Bias du Jour #5
In one study, non-tenured professors estimated how happy they would be at various points in time after learning that they had or had not achieved tenure—a major life goal. Later, after the professors had either gotten tenure or not, they were asked about their level of happiness. The professors consistently overestimated the duration of their unhappiness after being denied tenure, suggesting that the “outcome of the tenure decision did not have a dramatic and robust influence” on the general happiness of the professors. This is
The Durability Bias: We tend to overestimate the duration of future negative and positive feeling states.
In other words, we tend to think it will take longer to recover from something bad happening that it really will, and we tend to think something good happening will make us happier for longer than it will. (We also tend to make mistakes about the intensity of these future emotional states, not just their duration, and the combination of these two facts is called “the impact bias:” impact = duration + intensity.)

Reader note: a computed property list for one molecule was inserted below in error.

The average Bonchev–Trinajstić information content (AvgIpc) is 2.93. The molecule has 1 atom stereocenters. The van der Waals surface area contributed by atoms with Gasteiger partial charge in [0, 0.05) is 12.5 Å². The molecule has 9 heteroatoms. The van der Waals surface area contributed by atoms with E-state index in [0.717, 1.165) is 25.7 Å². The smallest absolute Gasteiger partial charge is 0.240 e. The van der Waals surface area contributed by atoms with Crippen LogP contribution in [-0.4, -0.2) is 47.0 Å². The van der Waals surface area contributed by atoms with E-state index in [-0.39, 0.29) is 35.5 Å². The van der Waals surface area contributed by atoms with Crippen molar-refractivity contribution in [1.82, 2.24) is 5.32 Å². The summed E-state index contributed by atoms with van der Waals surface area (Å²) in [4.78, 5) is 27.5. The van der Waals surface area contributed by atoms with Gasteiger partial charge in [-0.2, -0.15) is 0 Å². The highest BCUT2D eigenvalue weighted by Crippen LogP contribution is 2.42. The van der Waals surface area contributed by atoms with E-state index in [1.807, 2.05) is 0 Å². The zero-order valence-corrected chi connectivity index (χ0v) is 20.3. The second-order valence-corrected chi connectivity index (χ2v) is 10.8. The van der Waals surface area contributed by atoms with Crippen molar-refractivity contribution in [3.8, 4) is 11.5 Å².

Cite: Gilbert, D. T., Pinel, E. C., Wilson, T. D., Blumberg, S. J. & Wheatley, T. P. (1998). Immune neglect: A source of durability bias in affective forecasting. Journal of Personality and Social Psychology, 75, 617-638.